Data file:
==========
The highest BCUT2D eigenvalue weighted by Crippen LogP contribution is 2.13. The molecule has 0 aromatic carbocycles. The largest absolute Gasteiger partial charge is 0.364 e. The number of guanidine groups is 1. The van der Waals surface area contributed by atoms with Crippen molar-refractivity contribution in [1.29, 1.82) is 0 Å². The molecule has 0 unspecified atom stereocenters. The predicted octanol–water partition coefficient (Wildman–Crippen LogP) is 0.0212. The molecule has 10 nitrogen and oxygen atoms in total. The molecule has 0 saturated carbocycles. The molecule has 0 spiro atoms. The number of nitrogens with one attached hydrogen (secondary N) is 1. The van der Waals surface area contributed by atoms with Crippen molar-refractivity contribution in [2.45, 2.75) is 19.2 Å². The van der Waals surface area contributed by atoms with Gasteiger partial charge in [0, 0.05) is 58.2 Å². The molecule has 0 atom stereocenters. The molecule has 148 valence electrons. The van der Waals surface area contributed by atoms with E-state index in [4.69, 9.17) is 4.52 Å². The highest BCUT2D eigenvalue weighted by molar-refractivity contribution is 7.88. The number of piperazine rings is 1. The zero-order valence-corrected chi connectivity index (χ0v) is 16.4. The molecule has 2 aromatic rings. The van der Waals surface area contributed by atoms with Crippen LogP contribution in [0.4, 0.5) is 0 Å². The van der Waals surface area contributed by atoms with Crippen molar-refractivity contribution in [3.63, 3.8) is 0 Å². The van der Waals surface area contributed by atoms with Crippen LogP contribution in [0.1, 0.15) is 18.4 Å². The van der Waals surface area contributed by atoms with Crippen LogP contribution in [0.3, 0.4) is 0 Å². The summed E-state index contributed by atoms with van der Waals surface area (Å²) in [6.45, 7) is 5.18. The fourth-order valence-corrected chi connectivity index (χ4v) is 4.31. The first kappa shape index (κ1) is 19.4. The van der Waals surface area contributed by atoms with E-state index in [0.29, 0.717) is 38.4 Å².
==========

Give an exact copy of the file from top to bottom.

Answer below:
The highest BCUT2D eigenvalue weighted by Crippen LogP contribution is 2.13. The molecule has 0 aromatic carbocycles. The largest absolute Gasteiger partial charge is 0.364 e. The number of guanidine groups is 1. The van der Waals surface area contributed by atoms with Crippen molar-refractivity contribution in [1.29, 1.82) is 0 Å². The molecule has 0 unspecified atom stereocenters. The predicted octanol–water partition coefficient (Wildman–Crippen LogP) is 0.0212. The molecule has 10 nitrogen and oxygen atoms in total. The molecule has 0 saturated carbocycles. The molecule has 0 spiro atoms. The number of nitrogens with one attached hydrogen (secondary N) is 1. The van der Waals surface area contributed by atoms with Crippen molar-refractivity contribution in [2.45, 2.75) is 19.2 Å². The van der Waals surface area contributed by atoms with Gasteiger partial charge in [0, 0.05) is 58.2 Å². The molecule has 0 atom stereocenters. The molecule has 148 valence electrons. The van der Waals surface area contributed by atoms with E-state index in [4.69, 9.17) is 4.52 Å². The highest BCUT2D eigenvalue weighted by molar-refractivity contribution is 7.88. The number of piperazine rings is 1. The zero-order valence-corrected chi connectivity index (χ0v) is 16.4. The molecule has 2 aromatic rings. The van der Waals surface area contributed by atoms with Crippen LogP contribution in [0.4, 0.5) is 0 Å². The van der Waals surface area contributed by atoms with Crippen molar-refractivity contribution in [3.63, 3.8) is 0 Å². The van der Waals surface area contributed by atoms with Crippen LogP contribution in [0.1, 0.15) is 18.4 Å². The van der Waals surface area contributed by atoms with Crippen LogP contribution in [0.3, 0.4) is 0 Å². The summed E-state index contributed by atoms with van der Waals surface area (Å²) in [6.45, 7) is 5.18. The fourth-order valence-corrected chi connectivity index (χ4v) is 4.31. The first kappa shape index (κ1) is 19.4. The van der Waals surface area contributed by atoms with E-state index in [0.29, 0.717) is 38.4 Å².